Week 3: Louisville vs. Clemson preview, prediction
By Mike Gilpatrick September 15th, 2017
Louisville RB No. 29 Malik Williams returns a kick against Duke on Friday, October 14th, 2016. The game was the last time Louisville played in a blackout game. Williams, a senior this year, rushed 13 times for 149 yards in Week 2's win at North Carolina. Photo by Jared Anderson, River City Cards.
cards look to fly high on college gameday
Much like week three last season, this one is HUGE. No. 14 Louisville hosts the third-ranked team in the nation, Clemson, Saturday; in front of a national audience. The game will be on ABC at 8 pm. The game time was moved up from 3:30 to get the primetime spot. It features teams with last season's best player and best team facing off in a budding rivalry. ESPN's College Gameday will broadcast live from Grawemeyer Hall on the campus of the University of Louisville. Both teams want to win.
The last three meetings were settled by less than a touchdown, all won by Clemson. The last meeting, at Death Valley Oct. 1st, 2017, ended when Louisville WR James Quick stepped out of bounds a yard short on 4th and 12. The meeting before when Kyle Bolin threw an interception on the final drive.
With as close as the past few meetings have been, I anticipate it to be just as close. This game will come down to the final seconds.
Getting to know the Tigers
Clemson lost a lot of players from 2016's national championship team. The most notable is QB Deshaun Watson. The Tigers also lost RB Wayne Gallman, WR Mike Williams, and TE Jordan Leggett. Despite the losses, the Tigers have maintained a high level of play. Their defense hasn't allowed a touchdown thus far.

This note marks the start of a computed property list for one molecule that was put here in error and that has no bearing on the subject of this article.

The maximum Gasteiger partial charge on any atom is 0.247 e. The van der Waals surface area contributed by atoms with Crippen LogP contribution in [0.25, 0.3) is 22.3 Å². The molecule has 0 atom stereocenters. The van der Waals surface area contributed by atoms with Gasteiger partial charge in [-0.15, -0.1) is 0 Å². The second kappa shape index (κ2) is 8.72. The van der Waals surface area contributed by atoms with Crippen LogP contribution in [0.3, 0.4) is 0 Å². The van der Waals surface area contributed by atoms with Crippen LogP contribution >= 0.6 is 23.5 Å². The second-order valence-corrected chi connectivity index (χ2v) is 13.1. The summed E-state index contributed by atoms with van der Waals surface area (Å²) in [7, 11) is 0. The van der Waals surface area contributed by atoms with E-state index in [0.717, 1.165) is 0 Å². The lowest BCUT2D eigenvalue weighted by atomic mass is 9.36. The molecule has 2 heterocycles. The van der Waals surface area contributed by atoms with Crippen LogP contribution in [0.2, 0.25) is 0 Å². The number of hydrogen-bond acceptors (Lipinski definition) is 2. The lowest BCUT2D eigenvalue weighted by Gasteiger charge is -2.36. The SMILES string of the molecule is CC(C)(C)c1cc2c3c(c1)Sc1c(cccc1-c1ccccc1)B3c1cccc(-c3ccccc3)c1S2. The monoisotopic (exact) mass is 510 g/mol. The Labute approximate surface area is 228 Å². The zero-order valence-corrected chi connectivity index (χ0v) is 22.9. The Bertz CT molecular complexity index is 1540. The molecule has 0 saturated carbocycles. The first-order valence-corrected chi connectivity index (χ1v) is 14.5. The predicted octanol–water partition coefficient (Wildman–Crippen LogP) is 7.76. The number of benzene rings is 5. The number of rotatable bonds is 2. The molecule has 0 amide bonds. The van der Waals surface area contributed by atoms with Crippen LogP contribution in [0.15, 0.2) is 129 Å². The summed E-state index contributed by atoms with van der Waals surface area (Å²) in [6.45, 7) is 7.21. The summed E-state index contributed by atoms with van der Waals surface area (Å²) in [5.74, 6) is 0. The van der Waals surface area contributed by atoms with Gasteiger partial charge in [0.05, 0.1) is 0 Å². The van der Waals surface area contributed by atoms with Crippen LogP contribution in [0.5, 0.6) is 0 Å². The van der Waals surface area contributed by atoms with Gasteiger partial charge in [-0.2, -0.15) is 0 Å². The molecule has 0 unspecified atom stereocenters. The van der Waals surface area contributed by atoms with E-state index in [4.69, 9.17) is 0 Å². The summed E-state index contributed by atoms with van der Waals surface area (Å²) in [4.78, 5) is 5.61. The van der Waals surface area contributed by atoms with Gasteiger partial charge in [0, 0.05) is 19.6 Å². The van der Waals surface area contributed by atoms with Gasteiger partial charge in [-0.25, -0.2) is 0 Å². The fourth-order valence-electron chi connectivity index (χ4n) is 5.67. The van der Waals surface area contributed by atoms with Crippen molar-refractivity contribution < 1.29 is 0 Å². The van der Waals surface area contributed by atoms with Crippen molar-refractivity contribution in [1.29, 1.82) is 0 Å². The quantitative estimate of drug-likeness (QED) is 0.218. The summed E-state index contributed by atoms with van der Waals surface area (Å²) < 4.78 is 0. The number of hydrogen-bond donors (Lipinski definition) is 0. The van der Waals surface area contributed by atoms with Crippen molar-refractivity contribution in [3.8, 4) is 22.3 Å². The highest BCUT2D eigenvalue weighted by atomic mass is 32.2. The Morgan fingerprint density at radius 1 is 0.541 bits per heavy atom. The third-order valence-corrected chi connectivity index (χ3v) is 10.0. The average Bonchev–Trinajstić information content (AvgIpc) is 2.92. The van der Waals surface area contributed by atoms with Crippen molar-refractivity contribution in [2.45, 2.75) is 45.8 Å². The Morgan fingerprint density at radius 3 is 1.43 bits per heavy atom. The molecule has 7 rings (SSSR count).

Last week was the first real test the Tigers had. They played Auburn, and had a few miscues on offense, but squeaked by with a score of 14-6. In the game, QB Kelly Bryant went 19/29 with 181 yards from the air, and rushed 19 times for 59 yards on the ground. He scored both touchdowns himself, rushing. Clemson did fumble twice, but their defense held on against Auburn.
Clemson has the 2nd defense in the nation. The Tigers limit passing offenses to just 40 yards per game, and allow just 78.5 rushing yards. The stats do include Clemson's 56-3 rout of Kent State, but 68 net yards against a ranked team in Auburn is still eye-opening.
Keys to the Game
It's no secret the Cards have struggled on pass defense. Louisville allows 338.5 yards through the air. The Cards allowed 28 points to Purdue, and 35 to North Carolina. What Louisville does do well, however, is prevent the run, allowing only 34 yards per game. The front-seven is good.
Because of this, don't expect a great rushing game from Clemson. Nearly all of their yardage will come from the air. They have some weapons- Ray-Ray McCloud leads the team with 105 yards. Hunter Renfrow also gets his fair share of targets.
Clemson also is great at putting pressure on QBs. They have 11 sacks thus far.
If Louisville is to win the game, the offensive line has to step up. They've done a lot better of a job protecting the pocket thus far, only allowing two sacks so far. The line also has to commit less penalties. They committed 10 false starts in their first game. Clemson is going to score, you can't give them any help.
The Cards also have to do a better job on secondary. Clemson may have lost a lot on offense, but they still have the 36th in total offense.
This game will come down to an unstoppable force meeting an immovable object. Louisville QB Lamar Jackson already has over a thousand yards, and hasn't left the pocket as much this year. Louisville head coach Bobby Petrino had said he wants to make Jackson into an NFL-style quarterback, so his passing game had taken the bulk of his snaps.
This is the game that Louisville doesn't want to keep practicing pocket passing with. Lamar Jackson will prove he still can turn on the jets, and test Clemson's good defensive front. It'll come down to the wire, but this is the year that Louisville comes out on top. The game will be tied heading into the final drive, and the Cards will win on a last-second field goal.